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sorry if this is extremely obvious or has been answered elsewhere. I haven't been able to find anything. I have the following code:

public class SimpleThread extends Thread {
    public static Integer sharedVal = 0;
    public SimpleThread() {

    public void run() {
       while(true) {           

    public void theSleeper() {
        System.out.println("Thread: " + this.getId() + " is going to sleep!");
        try {
        } catch(Exception e) {


    public void iterator() {
        synchronized(sharedVal)  {
            System.out.println("Iterating sharedVal in thread: " + this.getId());
            System.out.println("Thread : " + getId() + " is done sleeping, trying to iterate again..."); 

I create two instances of this SimpleThread class, and execute the run methods. I would expect to see something like: Thread 9 incrementing... Thread 9 sleeping... (after 5 seconds) Thread 10 incrementing.... Thread 10 sleeping... . I expect this because I am locking the iterator method so that only one thread at a time should be able to enter it. What happens instead is that both threads increment, and then both wait 5 seconds. This repeats forever. What am I missing here such that I would get the expected behavior? Thanks very much!

EDIT: I made a new public static variable: public static Object theLock = new Object(). Now, in the iterator method, I do synchronized(theLock). The output is now more as I expected, because the lock never changes. However, now only thread 9 ever enters the method. It seems that thread 10 is starving, and never gets a turn. This seems strange. It's not just a few times, its always just thread 9 iterating and sleeping. I would think that it would be 9, 10, 9, 10. Or perhaps a random distribution like 9, 10, 10, 10, 9, 10, 9, 9, 10, etc.

EDIT2: I see what's happening now. Thread 9 has the lock. Thread 10 tries to enter the function, but is immedietly told to wait. After the function completes, it may still be Thread 9s turn. Thread 9 then reaqquires the lock, and the cycle continues. The timing window for thread 10 to get a turn is very small, and if it did get a turn it would likely starve 9. That being said, putting yield() after the synchronized block in iterator() does not seem to make it more fair. I read the comments on the method, and the scheduler can in fact ignore yield().

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autoboxing is the devil –  cyber-monk Nov 4 '13 at 19:30
Hahaha, it seems it can be problematic! :) –  user2045279 Nov 4 '13 at 19:31

4 Answers 4

up vote 3 down vote accepted

Your problem resides here:


That line, due to autoboxing translates into this:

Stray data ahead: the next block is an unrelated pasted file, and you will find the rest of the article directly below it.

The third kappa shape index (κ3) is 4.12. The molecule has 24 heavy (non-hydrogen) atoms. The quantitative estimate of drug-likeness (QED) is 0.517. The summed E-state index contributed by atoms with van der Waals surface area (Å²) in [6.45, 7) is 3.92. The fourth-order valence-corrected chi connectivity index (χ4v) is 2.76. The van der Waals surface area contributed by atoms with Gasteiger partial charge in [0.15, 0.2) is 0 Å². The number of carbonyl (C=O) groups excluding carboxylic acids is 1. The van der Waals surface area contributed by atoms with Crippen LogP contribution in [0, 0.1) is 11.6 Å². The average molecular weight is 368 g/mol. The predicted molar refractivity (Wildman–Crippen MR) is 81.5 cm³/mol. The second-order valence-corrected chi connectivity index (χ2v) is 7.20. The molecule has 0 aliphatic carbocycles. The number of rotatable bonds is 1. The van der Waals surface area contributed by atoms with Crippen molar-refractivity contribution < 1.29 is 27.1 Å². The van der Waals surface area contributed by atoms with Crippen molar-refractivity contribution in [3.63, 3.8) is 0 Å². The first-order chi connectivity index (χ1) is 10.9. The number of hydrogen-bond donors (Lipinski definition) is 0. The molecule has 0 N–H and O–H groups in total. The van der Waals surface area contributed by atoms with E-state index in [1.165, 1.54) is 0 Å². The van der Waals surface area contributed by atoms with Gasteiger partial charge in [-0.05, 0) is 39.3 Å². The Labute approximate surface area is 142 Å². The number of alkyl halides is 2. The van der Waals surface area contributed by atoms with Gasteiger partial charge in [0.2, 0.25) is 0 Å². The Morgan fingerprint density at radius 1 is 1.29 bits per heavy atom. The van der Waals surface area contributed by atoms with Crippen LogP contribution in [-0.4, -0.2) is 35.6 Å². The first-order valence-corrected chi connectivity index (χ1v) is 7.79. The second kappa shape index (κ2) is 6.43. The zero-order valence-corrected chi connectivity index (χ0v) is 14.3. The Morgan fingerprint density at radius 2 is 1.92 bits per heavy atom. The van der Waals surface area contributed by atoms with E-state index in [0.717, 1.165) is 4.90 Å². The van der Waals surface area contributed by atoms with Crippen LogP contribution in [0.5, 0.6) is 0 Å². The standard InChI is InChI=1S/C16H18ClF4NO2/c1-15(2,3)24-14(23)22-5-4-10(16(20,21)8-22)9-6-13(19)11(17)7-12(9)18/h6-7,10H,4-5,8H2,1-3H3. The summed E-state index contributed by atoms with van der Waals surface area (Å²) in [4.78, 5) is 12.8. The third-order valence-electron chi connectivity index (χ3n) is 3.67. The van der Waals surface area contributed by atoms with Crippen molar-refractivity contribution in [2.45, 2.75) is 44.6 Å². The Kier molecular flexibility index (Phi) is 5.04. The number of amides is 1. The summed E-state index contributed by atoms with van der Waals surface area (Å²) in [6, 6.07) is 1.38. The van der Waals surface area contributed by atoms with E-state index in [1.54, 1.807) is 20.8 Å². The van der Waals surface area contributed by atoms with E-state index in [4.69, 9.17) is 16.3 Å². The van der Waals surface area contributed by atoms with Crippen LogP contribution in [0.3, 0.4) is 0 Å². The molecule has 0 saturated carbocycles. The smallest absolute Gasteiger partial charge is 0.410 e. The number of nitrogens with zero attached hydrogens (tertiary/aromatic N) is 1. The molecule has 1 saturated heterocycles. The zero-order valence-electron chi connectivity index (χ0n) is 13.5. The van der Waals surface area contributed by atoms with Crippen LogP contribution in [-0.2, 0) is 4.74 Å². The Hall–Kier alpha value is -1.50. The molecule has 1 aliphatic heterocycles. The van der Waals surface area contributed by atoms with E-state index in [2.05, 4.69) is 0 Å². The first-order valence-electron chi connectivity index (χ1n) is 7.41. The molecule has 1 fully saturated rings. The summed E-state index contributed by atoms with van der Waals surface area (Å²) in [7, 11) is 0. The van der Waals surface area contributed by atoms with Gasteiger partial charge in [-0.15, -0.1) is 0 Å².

sharedVal = Integer.valueOf(sharedVal.intValue() + 1);

which creates a new Integer object every time it runs, so every time the synchronized block isreached, it locks a different value.

Use a dedicated object to synchronize:

private final static Object LOCK = new Object();

and then change your synchronization to use synchronized (LOCK) {... instead.

(You could also use getClass() to lock, but I personally don't like to expose lock objects to the public world)

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Yes, thank you for pointing out my blunder. Please see my edit, thanks! –  user2045279 Nov 4 '13 at 19:09
When thread 9 comes back from the sleep, it releases the lock and then re-acquires it, leaving thread 10 with no possibilities. The only chance it has is the scheduler stopping thread 9 betweet locks, which is unlikely. Add a Thread.yield() between iterations, that will make things a little bit more fair. –  Darkhogg Nov 4 '13 at 19:16
Yes, I see that now and added this to my second edit. Thread.yield() doesn't seem to help much because the scheduler is probably ignoring it. That being said, I think I understand a lot more now. Thanks very much! –  user2045279 Nov 4 '13 at 19:26

When you are doing increment you create a new instance of integer and a new object for locking.

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^ - - - - this. –  MadConan Nov 4 '13 at 19:02
@OP: Try it again using a something that is mutable, like a StringBuilder (NOT StringBuffer since StringBuffer is synchronized.) –  MadConan Nov 4 '13 at 19:03
I completely agree, and I feel dumb. I don't know why Integer is immutable, but that's another issue. Please see my edit. –  user2045279 Nov 4 '13 at 19:08
Sleeping a Thread does not release the locks it holds –  anstarovoyt Nov 4 '13 at 19:15
see stackoverflow.com/a/1036808/1057218 –  anstarovoyt Nov 4 '13 at 19:18

You are effectively changing the lock that threads are using on every iteration: ++ on Integer creates a new instance (Integer class is immutable)

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Yes, another mentioned that as well, thanks for pointing out this error. Please see my edit –  user2045279 Nov 4 '13 at 19:08

sharedVal member varible instance is changing when you perform sharedVal++. Instead you can use for synchronization the following statement:


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